Hospital administrators are finding that true continuous quality improvement (CQI) requires a radical change in thinking.
For decades, automakers, the packaging industry and the airline industry have created better products, improved processes and greatly increased user satisfaction by adopting the principles of CQI—which, simply put, means constantly looking at our processes and asking ourselves, “Can we do it better”?
CQI principles have been applied to the delivery of healthcare with great success. Hospitals have created and employed myriad mechanisms for all staff members/personnel to continually improve existing processes. But hospital leaders and administrators know that even after decades of dutifully applying the principles of CQI to improving delivery of care, the patient’s journey from admission to discharge is still all too often filled with missed opportunities for a speedier journey through the system and better care overall.
Administrators at leading hospitals are finding that, in some cases, CQI means adopting an entirely new model of delivery. They are also finding that the most efficient way to deliver care is also the most patient-friendly. Let me explain.
“What does the 21st Century Physician look like?”
Lisa Fields (@PracticalWisdom) cc’ed me on a tweet about this; it’s the featured question at www.tomorrowsdoctor.org, an organization founded by three young professionals who spoke at TEDMED last year.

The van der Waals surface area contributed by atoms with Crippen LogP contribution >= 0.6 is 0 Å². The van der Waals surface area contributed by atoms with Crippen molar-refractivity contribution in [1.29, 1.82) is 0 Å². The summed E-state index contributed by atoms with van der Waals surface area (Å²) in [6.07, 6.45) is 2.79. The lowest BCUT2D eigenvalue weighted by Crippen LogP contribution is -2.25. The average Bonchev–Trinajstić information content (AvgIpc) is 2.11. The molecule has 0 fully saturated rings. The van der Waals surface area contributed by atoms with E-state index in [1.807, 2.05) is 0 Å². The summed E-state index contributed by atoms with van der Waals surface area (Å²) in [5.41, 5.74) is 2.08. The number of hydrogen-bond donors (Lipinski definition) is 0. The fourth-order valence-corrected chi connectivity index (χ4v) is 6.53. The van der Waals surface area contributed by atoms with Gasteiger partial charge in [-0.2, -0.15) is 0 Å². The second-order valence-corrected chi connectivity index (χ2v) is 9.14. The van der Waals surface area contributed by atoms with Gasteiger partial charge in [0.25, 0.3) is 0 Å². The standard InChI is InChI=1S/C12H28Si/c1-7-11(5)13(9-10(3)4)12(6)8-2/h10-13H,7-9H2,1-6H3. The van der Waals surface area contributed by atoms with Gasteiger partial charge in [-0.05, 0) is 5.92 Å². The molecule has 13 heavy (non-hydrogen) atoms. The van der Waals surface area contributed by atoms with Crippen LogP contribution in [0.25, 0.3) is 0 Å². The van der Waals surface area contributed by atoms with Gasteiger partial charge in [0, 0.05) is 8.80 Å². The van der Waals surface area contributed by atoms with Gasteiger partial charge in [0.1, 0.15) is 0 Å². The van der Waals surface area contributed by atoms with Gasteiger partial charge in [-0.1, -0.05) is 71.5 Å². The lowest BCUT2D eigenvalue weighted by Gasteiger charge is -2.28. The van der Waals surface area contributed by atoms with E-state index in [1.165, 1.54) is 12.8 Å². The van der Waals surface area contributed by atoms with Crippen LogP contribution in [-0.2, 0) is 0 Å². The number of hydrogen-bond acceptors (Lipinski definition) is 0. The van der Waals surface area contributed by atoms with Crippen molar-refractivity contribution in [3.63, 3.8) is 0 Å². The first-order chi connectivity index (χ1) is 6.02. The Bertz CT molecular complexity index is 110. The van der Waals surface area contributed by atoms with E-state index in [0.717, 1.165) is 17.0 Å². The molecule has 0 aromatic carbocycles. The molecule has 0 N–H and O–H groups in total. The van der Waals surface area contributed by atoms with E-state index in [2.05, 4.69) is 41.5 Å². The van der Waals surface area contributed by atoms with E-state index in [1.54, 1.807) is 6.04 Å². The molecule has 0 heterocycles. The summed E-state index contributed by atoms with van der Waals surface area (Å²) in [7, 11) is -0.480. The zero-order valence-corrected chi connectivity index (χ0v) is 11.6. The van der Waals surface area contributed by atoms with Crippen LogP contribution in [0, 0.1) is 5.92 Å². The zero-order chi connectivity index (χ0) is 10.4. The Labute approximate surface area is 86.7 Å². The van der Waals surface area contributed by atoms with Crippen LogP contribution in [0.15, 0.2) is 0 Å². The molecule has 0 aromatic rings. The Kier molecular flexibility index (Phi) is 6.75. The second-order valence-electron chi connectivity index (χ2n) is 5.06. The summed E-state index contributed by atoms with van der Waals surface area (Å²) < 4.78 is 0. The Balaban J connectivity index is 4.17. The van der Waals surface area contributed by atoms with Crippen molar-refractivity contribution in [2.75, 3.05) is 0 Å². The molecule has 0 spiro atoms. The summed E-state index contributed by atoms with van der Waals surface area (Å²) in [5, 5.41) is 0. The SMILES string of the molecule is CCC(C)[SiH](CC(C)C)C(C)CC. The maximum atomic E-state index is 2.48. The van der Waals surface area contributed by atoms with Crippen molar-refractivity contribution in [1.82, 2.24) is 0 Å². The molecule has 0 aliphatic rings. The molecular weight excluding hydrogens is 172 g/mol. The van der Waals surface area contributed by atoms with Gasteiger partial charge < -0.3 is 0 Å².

I’ll admit that the question on the face of it struck me as a bit absurd, especially when juxtaposed with the term “tomorrow’s doctor.”
Tomorrow’s doctor needs to be doing a much better job of dealing with today’s medical challenges, because they will all be still here tomorrow. (Duh!) And the day after tomorrow.
(As for the 21st century in general, given the speed at which things are changing around us, seems hard to predict what we’ll be doing by 2050. I think it’s likely that we’ll still end up needing to take care of elderly people with physical and cognitive limitations but I sincerely hope medication management won’t still be a big problem. That I do expect technology to solve.)
After looking at the related Huffington Post piece, however, I realized that this trio really seems to be thinking about how medical education should be changed and improved. In which case, I kind of think they should change their organization’s name to “Next Decade’s Doctor,” but I can see how that perhaps might not sound catchy enough.